Bishop on legalizing weed: We must think this through before launching

NASSAU, BAHAMAS – Emphasizing that he was stating his “personal views” and not those of the Council, President of the Bahamas Christian Council Bishop Delton Fernander on Wednesday questioned if the Bahamas was ready to face the negative consequences that could arise if marijuana is decriminalized.

“The message of the Marijuana Commission seems to be mixed. You have the Rastas who seemingly want marijuana for religious purposes, you have those who want small quantities to be accepted, you want medical marijuana to be released, but I am thinking that we have to think this through before we launch this on our community,” Bishop Fernander told Eyewitness News Online.

As it now stands, the Bahamas National Commission on Marijuana –  comprised of 23 professionals from varying sectors of society and headed by former deputy commissioner of police Quinn McCartney – continues to gather public feedback to decide which direction the country will take on the controversial issue.

The committee has until September to report their findings to government.

Yesterday, Bishop Fernander also questioned the effect that legalizing marijuana would have on society in the face of escalating crime.

“In the present condition that we are in as a nation, even if it is that the Rastas are arguing that they want it for religious purposes…can we deal with the effects [of legalizing marijuana] if a society is traumatized with so much ills; when we are talking about what happened this past weekend,” Bishop Fernander asked, referring to the three murders that occurred last week and Sunday’s mass shooting in Montell Heights which injured 14 persons.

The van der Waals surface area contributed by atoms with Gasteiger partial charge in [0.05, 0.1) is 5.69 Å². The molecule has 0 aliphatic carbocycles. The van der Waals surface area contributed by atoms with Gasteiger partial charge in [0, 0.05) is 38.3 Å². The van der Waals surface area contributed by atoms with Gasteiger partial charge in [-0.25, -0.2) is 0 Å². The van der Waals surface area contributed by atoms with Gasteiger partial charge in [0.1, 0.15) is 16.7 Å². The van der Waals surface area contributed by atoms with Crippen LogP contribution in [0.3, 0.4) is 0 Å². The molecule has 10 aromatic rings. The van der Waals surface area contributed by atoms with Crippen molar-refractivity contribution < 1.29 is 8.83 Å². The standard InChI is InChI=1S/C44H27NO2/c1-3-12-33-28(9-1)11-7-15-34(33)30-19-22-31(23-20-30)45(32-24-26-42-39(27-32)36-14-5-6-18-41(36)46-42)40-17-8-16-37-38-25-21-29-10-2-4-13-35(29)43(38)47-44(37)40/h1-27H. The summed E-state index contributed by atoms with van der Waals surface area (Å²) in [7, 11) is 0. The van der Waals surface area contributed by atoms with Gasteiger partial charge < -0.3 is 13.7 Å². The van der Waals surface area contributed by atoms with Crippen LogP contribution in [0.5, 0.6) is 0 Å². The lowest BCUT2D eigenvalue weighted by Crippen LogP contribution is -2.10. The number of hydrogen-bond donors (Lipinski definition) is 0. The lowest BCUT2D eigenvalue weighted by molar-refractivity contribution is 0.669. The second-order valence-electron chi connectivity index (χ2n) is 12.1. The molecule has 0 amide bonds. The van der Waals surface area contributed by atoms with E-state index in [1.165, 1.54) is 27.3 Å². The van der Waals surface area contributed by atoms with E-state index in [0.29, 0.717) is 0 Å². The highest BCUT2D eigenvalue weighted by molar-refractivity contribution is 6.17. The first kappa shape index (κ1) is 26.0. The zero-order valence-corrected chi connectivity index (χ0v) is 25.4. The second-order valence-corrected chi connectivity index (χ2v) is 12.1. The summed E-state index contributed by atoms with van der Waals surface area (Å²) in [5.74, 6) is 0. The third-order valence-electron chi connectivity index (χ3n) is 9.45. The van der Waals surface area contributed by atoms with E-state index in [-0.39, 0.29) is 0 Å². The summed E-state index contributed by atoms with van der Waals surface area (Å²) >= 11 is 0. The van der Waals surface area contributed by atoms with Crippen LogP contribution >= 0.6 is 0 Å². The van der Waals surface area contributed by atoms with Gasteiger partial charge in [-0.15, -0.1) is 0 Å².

“Can we now launch this [legal marijuana] on our community and think that nothing will happen?

“Will it be a smooth launch?

“I think the message is mixed and when the message is mixed, confusion abounds.”

The Christian Council president also highlighted that while many may feel as if legalizing marijuana would not pose an issue for society, he invited them to examine how alcohol has created a problem for many.

“We have legalized alcohol on our society and we did not put in any AA’s [alcoholic anonymous], we did not come up with any remedies for those who are drinking too much, and we are now still facing the effects of a legal drug,” Fernander said.

Meanwhile, the Marijuana Commission have so far hosted a series of town hall meetings in Abaco, Eleuthera, Exuma, New Providence and Grand Bahama. Meetings are also planned for North and South Andros in the coming months.

The Commision has also planned trips to Jamaica and Canada to learn what has influenced their decisions to legalize aspects of the industry. And while it’s a process that some advocates of marijuana legalization have labeled as “prolonged,” head of the Marijuana Commission Quinn McCartney told the media last month that the Commission wants to  give this issue sufficient time because it is an important and critical issue.

McCartney said the Commission has been gathering information on possible medicinal uses of the herb, its economic benefits, consideration for its legal use in religious practices, legalization for recreational use and what regulatory framework is needed to govern the marijuana industry if legalized.